Why was the Armory Show so significant?

The original Armory Show was really a landmark exhibition because it was the first large-scale exhibition of modern art in America. It really introduced major artists like Matisse, Picasso . . . and others on a large scale to American audiences. Because before then, you really could’ve only seen a few shows in a very small gallery run in New York City by Alfred Stieglitz on a fourth floor walk-up at 291 Fifth Avenue. There just wasn’t much that you could see, and so [the Armory Show] was the first opportunity to see modern art on a large scale. And of course not only European art, but American art as well, which comprised of two-thirds of the show.

And the other really major importance is that the whole modern art market opened up as a result of the Armory Show. It was after that time that major collections were formed and there was a whole new group of galleries that were founded after the Armory Show. And ultimately, for example, the Museum of Modern Art in New York, when it was founded in 1929, it was really an outgrowth of the Armory Show.

What was your goal in developing the “New Spirit” exhibition?

We felt that the best way to celebrate the centennial of this really important event was to try to look at it in a new way, and to focus on the American art. That is very much the mission of the Montclair Art Museum, to engage in new scholarship and new points of view about American art. And we were aware of the fact that American art actually comprised two-thirds of the works of art on view, of which was over 1,200 works. And the show was organized by American artists, and yet the emphasis is so much on European MarcelDuchamp-Forever-single-BGv1art. Not only Matisse and Picasso, but also Marcel Duchamp—[his] painting, the Nude Descending a Staircase, was considered the big scandal at the Armory Show. And so that’s what people kind of think about when they think about the Armory Show. They don’t really think about Edward Hopper and Robert Henri and Stuart Davis and the many American artists, some who are well-known today, and a lot who are unfortunately forgotten and who deserve to be better-known. So we really wanted to also revive the reputation of artists like E. Ambrose Webster from Boston, who most people have never heard of before, and say, “here’s a really important progressive artist at the time and deserves our attention now.”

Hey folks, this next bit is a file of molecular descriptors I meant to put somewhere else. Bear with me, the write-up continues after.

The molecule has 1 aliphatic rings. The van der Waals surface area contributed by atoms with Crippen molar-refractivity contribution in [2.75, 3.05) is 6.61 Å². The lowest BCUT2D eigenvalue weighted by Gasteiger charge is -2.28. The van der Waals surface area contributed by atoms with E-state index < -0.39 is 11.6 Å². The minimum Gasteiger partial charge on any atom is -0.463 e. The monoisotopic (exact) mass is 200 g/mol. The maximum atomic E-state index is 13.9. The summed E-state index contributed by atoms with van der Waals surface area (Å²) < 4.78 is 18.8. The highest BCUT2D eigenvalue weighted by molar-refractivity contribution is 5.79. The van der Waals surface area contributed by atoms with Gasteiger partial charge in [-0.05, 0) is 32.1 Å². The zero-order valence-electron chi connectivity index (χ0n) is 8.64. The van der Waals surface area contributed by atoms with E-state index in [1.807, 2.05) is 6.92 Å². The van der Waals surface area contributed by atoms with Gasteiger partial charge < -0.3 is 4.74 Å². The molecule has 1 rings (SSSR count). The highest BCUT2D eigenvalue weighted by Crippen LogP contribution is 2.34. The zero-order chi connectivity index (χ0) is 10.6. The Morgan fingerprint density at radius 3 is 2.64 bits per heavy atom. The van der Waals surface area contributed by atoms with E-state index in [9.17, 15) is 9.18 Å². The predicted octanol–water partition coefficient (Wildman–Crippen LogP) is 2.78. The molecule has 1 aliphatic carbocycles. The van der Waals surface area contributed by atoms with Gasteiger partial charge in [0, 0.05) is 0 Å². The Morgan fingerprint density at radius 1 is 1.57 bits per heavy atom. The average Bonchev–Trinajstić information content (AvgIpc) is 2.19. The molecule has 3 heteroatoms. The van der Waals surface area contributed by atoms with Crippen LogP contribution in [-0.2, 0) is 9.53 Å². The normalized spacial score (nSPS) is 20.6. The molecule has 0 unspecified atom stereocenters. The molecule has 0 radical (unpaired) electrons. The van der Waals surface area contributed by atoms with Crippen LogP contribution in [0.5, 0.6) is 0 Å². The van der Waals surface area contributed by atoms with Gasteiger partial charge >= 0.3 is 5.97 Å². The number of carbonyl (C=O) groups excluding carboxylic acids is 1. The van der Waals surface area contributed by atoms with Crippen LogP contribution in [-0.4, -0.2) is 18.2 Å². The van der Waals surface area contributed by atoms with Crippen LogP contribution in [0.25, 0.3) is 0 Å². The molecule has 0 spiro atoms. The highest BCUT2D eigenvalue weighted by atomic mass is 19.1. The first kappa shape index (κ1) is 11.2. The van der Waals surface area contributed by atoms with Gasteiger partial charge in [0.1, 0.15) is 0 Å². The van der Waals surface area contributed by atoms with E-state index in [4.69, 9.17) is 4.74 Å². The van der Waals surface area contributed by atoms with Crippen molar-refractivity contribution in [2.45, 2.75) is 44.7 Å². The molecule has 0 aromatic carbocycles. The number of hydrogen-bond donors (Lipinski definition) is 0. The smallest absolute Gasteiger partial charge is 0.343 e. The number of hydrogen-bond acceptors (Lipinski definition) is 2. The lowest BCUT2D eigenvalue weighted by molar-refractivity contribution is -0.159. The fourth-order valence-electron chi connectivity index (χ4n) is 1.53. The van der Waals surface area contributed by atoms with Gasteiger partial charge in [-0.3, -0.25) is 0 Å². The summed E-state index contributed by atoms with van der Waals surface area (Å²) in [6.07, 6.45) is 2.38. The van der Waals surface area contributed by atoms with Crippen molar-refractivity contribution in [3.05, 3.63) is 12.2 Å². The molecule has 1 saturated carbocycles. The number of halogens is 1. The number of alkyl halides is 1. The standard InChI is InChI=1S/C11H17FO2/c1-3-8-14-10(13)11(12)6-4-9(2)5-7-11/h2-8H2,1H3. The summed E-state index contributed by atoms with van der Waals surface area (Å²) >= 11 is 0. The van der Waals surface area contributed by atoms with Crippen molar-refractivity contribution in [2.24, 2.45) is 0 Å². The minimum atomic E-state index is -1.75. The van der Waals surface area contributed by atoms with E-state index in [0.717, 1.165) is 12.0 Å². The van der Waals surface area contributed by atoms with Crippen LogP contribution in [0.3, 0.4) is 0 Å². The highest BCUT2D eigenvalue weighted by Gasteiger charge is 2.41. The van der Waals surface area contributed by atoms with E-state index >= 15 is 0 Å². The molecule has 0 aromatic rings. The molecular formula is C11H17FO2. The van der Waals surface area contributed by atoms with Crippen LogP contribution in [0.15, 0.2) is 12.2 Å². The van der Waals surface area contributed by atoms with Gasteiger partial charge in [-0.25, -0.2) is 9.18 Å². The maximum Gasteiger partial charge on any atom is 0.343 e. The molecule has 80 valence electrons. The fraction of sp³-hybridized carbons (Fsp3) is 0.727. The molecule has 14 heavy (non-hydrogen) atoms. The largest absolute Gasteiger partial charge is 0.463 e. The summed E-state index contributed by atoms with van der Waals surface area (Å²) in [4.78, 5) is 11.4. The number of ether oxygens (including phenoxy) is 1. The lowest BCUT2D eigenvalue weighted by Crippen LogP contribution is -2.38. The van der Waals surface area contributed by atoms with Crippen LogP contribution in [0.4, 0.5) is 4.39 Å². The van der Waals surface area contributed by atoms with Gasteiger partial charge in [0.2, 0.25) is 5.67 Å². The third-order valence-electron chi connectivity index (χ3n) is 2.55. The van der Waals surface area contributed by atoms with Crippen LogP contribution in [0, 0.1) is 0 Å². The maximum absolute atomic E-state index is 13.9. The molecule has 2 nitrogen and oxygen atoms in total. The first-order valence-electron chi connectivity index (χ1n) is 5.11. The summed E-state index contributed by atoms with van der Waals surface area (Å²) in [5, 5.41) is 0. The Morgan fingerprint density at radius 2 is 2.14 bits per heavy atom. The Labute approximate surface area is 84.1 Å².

How did you go about finding some of the primary documents associated with the Armory Show (letters, floor plans, sales records)?

We were very fortunate to have an important collaborator in the Archives of American Art, which is part of the Smithsonian Institution in Washington, D.C. And they’re really the major repository for any papers that pertain to the Armory Show. They’re the ones with the key documents and the original records, a lot of which are part of the papers of an artist named Walt Kuhn. And there are also papers from another organizer Walter Pach. They have a variety of papers and records there. And so what we did, we worked with them. They have an entire gallery in the show that is devoted to these precious records that they lent to our museum. So I really want to emphasize the importance of their role.

What’s your favorite aspect of the exhibit?

I particularly enjoy the way that we were able to install and present the works, because we wanted to recreate, give kind of a feeling of how the original show was installed. So, we purchased artificial greenery to try to give a sense of the original swags of greenery that were part of the interior decoration of the Armory Show.

And it was a lot of fun being able to present works by both well-known artists and lesser-known Americans in that context and to present such a variety of work, because the work really ranges from realism and impressionism to abstract art by a not-very-well-known artist named Manierre Dawson, who was one of the first abstract artists in the world. [He was] an artist who lived in Chicago and who had his work on view at the Art Institute of Chicago, which was the second stop on the tour of the Armory Show.